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Ottley Hall man gets 20 years for killing woman

Ottley Hall man gets 20 years for killing woman

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Although a social inquiry report said Atiba Bess has good prospects for reform, a judge on Friday sentenced the 20-year-old Ottley Hall man to 20 years in jail for manslaughter.{{more}}

Justice Frederick Bruce-Lyle said he had to consider the family of the deceased when passing sentence.

The sentence at the High Court was in connection with the death of Sherene Clouden on December 8, 2008.

Bess, who was initially charged with murder, pleaded guilty to manslaughter on May 25.

Just before sentencing, Bess’ lawyer, Kay Bacchus-Browne, told the court that her client was only 16 years old when the incident occured and that he must be commended for taking the step to plead guilty to manslaughter.

“He admitted that he was under threat when he fired the shot…” Bacchus-Browne said.

On that tragic night, the deceased, 23, of Edinboro, went with Jomo Brudy and Theron Prince to the home of Carlos Franklin of Ottley Hall to put on lights at the house.

At the time, Franklin was incarcerated and Brudy was the caretaker of the house.

When they were there, about 6:30 p.m., a man accosted them regarding their presence in the area.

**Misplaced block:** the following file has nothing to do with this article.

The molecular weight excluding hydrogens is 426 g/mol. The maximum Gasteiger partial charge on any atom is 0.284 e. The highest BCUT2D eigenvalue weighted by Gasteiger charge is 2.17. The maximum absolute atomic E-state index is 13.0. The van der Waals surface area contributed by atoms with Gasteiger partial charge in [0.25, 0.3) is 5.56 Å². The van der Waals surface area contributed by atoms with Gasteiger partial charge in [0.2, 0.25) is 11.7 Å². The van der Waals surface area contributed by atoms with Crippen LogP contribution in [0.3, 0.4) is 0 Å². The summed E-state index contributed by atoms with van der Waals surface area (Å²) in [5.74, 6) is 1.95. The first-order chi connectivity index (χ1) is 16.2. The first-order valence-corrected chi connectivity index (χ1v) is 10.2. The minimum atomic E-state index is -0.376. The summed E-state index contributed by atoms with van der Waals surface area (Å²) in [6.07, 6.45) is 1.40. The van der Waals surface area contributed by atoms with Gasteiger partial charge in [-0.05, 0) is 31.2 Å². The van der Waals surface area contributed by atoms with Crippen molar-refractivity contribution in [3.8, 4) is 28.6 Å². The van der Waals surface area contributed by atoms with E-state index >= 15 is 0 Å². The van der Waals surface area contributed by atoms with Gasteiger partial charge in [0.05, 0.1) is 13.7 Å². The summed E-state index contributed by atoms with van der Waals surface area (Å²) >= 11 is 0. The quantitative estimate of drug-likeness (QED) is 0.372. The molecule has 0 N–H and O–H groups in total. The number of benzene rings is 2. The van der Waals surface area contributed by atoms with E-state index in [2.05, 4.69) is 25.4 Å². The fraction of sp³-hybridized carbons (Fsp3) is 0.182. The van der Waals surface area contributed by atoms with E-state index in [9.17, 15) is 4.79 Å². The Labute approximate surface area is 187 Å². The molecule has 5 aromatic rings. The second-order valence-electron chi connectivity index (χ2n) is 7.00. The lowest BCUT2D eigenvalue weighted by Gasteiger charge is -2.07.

The man said it was OK for Brudy to be there, but not Prince. He further said “We going hot up the place.”

After doing what they had to do at Franklin’s house, Brudy, Prince, and Clouden were walking in the main road when Brudy and Clouden were shot.

She died on the spot.

Bacchus-Browne said her client has a desire to “do better” and that he will make the best of his life if given the chance to start over.

“He’s already served his sentence and I ask the court to take that into consideration, that he’s done at least six years in jail time…” Bacchus-Browne added.

But Bruce-Lyle said “… in these kinds of cases, lives are always overlooked.

“That life can’t be returned. We seem to be trivialising these kinds of offences … There was a use of a firearm and this is not his first encounter with a firearm.

“He may not have intended for the person to die, but he used a firearm and in the process someone lost their life and it was all in the pursuit of gang involvement,” Bruce-Lyle added.

He said that the aggravating factors outweigh mitigating factors of the case.

“I consider the use of firearms to settle disputes is alarming. It is becoming something of concern to me. People have no regard for people’s lives. I’m taking this thing with gang warfare in SVG very seriously. We need to take stock of ourselves and we need to clamp down on our youth.

“To make people wake up, you have to give them a shock. You cannot do these things and receive a tap on the wrist. I’m considering the family of the victim. They need justice, too,” the judge further stated. (KW)

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